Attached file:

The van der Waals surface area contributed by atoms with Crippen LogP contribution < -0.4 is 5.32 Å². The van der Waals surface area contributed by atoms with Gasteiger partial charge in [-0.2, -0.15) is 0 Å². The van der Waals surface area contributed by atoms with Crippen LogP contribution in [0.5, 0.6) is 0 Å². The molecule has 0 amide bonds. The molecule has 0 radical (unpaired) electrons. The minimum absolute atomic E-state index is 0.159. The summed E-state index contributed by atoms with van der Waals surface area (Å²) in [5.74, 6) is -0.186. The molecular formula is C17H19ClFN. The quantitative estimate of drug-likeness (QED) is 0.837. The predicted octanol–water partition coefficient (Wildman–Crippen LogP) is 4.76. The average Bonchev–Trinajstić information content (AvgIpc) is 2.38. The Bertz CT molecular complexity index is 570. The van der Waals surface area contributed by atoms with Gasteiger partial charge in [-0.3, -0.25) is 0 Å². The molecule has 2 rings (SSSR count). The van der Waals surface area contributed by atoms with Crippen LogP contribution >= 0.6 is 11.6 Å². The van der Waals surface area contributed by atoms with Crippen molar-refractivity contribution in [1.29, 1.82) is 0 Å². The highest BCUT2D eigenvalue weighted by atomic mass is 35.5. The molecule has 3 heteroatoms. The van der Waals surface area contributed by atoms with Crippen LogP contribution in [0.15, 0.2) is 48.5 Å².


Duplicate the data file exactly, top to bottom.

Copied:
The van der Waals surface area contributed by atoms with Crippen LogP contribution < -0.4 is 5.32 Å². The van der Waals surface area contributed by atoms with Gasteiger partial charge in [-0.2, -0.15) is 0 Å². The van der Waals surface area contributed by atoms with Crippen LogP contribution in [0.5, 0.6) is 0 Å². The molecule has 0 amide bonds. The molecule has 0 radical (unpaired) electrons. The minimum absolute atomic E-state index is 0.159. The summed E-state index contributed by atoms with van der Waals surface area (Å²) in [5.74, 6) is -0.186. The molecular formula is C17H19ClFN. The quantitative estimate of drug-likeness (QED) is 0.837. The predicted octanol–water partition coefficient (Wildman–Crippen LogP) is 4.76. The average Bonchev–Trinajstić information content (AvgIpc) is 2.38. The Bertz CT molecular complexity index is 570. The van der Waals surface area contributed by atoms with Gasteiger partial charge in [-0.3, -0.25) is 0 Å². The molecule has 2 rings (SSSR count). The van der Waals surface area contributed by atoms with Crippen LogP contribution >= 0.6 is 11.6 Å². The van der Waals surface area contributed by atoms with Crippen molar-refractivity contribution in [1.29, 1.82) is 0 Å². The highest BCUT2D eigenvalue weighted by atomic mass is 35.5. The molecule has 3 heteroatoms. The van der Waals surface area contributed by atoms with Crippen LogP contribution in [0.15, 0.2) is 48.5 Å².